I love the way it throws everything in together, linking Palm Sunday with easter morning. You've all, no doubt, heard of fusion cookery. Well, I'm into fusion liturgy.



  1. Well done MP. I thought for a mament there you were going to be bringing a donkey down the isle to…well, you know.

    I agree with your sentiments too. I hope you’re not soon a layman so as to not have to test your resolve about not lying in. (Did you get that? Lot of double negatives there.)

    What I mean is that I hope you’re still a bloody Mad Priest so you don’t get to lie in ya bastard!!

  2. he he good for you. I binned the Passion gospel on Palm Sunday a few years ago and haven’t looked back. I’ll look out the other resources you used.

  3. I think you *should* have brought a donkey down the aisle to…well, you know. What a hoot it would have been!

    So I’m really curious: where will you go to worship if not St. Francis, once you are no longer employed by St. Francis? Do you *have to* find a different church to worship in, are there rules about that?

    When our Unitarian minister retired, she couldn’t come to First Unitarian for worship, and I’m not sure where she wound up going; so far as I know, she hasn’t gone over to the church by the University of Central Florida either.

    I was just wondering.

    That girl in the video is so cute!

  4. My first Sunday in the Land Episcopal was on Palm Sunday four years ago, and I was very surprised to go from the “Triumphant Entry”, which is a very loud and boisterous event at St. Mark’s, Seattle, to the Passion. What? I don’t particularly understand the need for that since the remainder of Holy Week is well attended by members.

  5. I was in Washington DC last weekend and the Rector at St John’s (across from the White House) was discussing this very issue and what he was going to be doing in the Liturgy for Holy Week.

    Agree, doing the Passion in Palm Sunday doesn’t seem right.

  6. From a discussion at Father Bosco’s it seems that long ago, last Sunday’s reading would have been the Passion. So today’s reading would have been strictly the Triumphal Entry into Jerusalem.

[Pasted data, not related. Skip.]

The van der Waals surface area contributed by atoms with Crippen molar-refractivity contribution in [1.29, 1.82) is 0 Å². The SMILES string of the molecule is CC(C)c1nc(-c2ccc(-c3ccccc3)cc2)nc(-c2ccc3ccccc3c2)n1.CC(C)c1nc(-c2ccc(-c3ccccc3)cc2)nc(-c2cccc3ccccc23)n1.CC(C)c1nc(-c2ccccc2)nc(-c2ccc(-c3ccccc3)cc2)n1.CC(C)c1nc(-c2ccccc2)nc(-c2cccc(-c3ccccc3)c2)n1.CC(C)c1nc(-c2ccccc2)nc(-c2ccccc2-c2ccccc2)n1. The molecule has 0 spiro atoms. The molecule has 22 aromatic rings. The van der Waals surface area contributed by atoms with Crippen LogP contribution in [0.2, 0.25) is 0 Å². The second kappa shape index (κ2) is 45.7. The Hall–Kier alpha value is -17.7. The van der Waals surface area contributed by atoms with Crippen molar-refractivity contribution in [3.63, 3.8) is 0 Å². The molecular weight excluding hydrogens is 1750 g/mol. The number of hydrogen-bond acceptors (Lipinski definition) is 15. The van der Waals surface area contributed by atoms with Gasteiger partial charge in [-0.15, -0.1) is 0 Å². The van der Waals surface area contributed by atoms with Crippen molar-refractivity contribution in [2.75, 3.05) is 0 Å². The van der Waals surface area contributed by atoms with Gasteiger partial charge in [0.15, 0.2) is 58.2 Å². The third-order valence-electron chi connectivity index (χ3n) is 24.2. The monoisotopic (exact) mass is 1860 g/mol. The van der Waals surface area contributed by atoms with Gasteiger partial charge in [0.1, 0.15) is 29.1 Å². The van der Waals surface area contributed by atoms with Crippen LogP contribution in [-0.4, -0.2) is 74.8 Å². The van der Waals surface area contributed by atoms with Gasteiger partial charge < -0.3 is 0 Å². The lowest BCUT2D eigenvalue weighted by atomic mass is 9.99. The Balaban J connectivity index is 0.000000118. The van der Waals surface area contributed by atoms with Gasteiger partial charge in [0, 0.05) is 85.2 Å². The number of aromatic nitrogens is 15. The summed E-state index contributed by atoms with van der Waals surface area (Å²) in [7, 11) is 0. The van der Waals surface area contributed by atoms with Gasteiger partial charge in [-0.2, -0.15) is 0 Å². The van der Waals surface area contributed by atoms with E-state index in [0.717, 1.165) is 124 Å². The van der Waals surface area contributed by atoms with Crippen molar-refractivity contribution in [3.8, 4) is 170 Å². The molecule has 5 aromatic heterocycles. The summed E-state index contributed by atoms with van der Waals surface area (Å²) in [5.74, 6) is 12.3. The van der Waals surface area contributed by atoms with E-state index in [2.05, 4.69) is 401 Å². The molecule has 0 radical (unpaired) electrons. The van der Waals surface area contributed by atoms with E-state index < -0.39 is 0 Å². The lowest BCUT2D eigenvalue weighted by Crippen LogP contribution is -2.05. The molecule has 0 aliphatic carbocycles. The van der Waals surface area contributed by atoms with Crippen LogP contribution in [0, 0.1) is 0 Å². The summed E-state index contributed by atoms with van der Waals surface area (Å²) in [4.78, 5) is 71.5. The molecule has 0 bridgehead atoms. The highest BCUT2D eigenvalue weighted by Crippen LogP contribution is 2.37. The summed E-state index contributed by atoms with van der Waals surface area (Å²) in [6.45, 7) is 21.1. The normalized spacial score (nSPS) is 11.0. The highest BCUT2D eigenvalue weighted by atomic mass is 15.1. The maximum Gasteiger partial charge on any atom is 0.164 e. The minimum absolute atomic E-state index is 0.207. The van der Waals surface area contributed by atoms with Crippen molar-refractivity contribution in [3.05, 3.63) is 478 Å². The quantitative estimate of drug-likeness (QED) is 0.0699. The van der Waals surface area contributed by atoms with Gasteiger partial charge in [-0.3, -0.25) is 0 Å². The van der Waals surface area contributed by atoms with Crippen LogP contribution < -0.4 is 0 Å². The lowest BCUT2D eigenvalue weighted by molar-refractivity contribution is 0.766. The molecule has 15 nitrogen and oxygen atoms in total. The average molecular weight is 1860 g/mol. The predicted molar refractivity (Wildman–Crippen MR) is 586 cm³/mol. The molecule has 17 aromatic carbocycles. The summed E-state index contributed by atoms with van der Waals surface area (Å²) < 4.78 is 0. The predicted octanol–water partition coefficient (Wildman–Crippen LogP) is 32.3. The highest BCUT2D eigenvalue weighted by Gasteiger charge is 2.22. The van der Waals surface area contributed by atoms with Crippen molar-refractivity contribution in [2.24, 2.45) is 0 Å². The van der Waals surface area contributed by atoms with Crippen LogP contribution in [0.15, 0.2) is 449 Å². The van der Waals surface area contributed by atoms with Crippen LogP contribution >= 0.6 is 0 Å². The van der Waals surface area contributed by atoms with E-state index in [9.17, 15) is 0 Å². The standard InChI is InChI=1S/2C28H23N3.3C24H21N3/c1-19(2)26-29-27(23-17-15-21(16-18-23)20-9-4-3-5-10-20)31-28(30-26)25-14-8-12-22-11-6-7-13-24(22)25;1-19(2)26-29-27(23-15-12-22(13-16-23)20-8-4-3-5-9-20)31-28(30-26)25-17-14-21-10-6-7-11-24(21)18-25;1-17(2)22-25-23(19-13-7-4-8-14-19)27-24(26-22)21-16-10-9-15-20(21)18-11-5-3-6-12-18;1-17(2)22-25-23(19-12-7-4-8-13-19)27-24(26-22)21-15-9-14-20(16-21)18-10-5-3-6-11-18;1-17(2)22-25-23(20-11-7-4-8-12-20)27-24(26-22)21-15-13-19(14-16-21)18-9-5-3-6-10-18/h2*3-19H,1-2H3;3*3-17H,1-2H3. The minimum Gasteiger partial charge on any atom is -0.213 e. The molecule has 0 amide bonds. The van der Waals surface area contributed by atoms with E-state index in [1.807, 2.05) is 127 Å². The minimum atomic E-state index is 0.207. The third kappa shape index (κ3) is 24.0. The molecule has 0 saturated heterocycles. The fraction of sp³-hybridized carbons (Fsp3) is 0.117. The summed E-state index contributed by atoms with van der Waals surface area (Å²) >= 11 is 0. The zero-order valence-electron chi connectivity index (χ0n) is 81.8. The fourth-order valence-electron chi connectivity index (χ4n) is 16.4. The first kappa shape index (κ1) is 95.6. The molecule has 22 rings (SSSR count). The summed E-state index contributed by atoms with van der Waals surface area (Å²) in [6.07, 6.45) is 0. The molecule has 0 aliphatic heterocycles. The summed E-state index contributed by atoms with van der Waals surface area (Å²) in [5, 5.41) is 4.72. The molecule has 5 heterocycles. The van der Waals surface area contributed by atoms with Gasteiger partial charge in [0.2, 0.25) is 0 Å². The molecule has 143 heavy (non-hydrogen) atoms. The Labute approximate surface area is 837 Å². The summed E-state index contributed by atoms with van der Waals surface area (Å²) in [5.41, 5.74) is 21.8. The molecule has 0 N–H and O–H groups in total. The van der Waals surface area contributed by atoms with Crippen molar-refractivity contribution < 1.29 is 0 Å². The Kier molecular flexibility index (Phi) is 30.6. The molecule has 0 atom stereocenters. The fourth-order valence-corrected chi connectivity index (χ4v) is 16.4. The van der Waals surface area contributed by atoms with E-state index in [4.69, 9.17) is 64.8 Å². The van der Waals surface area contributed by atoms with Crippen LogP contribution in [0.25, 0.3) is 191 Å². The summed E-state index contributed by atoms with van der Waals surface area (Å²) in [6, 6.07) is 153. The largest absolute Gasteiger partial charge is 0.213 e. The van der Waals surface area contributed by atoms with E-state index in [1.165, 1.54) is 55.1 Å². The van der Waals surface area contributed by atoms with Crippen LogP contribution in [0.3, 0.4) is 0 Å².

If you go to Padre Mickey’s blog you learn how much work it is to do a proper Triumphal Entry!

  7. We had a donkey in the Palm Procession a few years ago — he carried saddle bags of palms — no one would ride the little beast because he passed clouds of gas.

    Despite urging he wouldn’t go into the church, thereby saving the day.

    Every year I try to move the passion out of the Palm Sunday Liturgy and every year I lose. We still do the Passion at noon Good Friday, and we leave it in Palm Sunday.

    On Good Friday we will also do the Via Crucis in the evening to a setting by Liszt.

    This year the Great Vigil will be at our Mother Church across the river, which is celebrating its Bicentennial with the Most Reverend Katherine Jefferts Schori as celebrant and preacher.

  8. YEA! I’d LOVE to dump the passion on Palm Sunday. And while we’re at it, Easter Vigil on Saturday. I see no sense in crucifying and raising Jesus twice each year! Why bother with Holy Week services if he’s already dead or Easter if he’s already out and gone. grump.

  9. Good for you. We have to stop crucifying Jesus on Palm Sunday unless we want to start teaching that Jesus was in the tomb for seven days… Loved the song.

  10. with the Most Reverend Katherine Jefferts Schori as celebrant and preacher.

    May I suggest that this would be the perfect occasion to have another go with the farting donkey?

  11. I hope this isn’t your last Easter as a priest. I hope and pray that your future and the path to take become clear. Good luck with the rest of Holy week.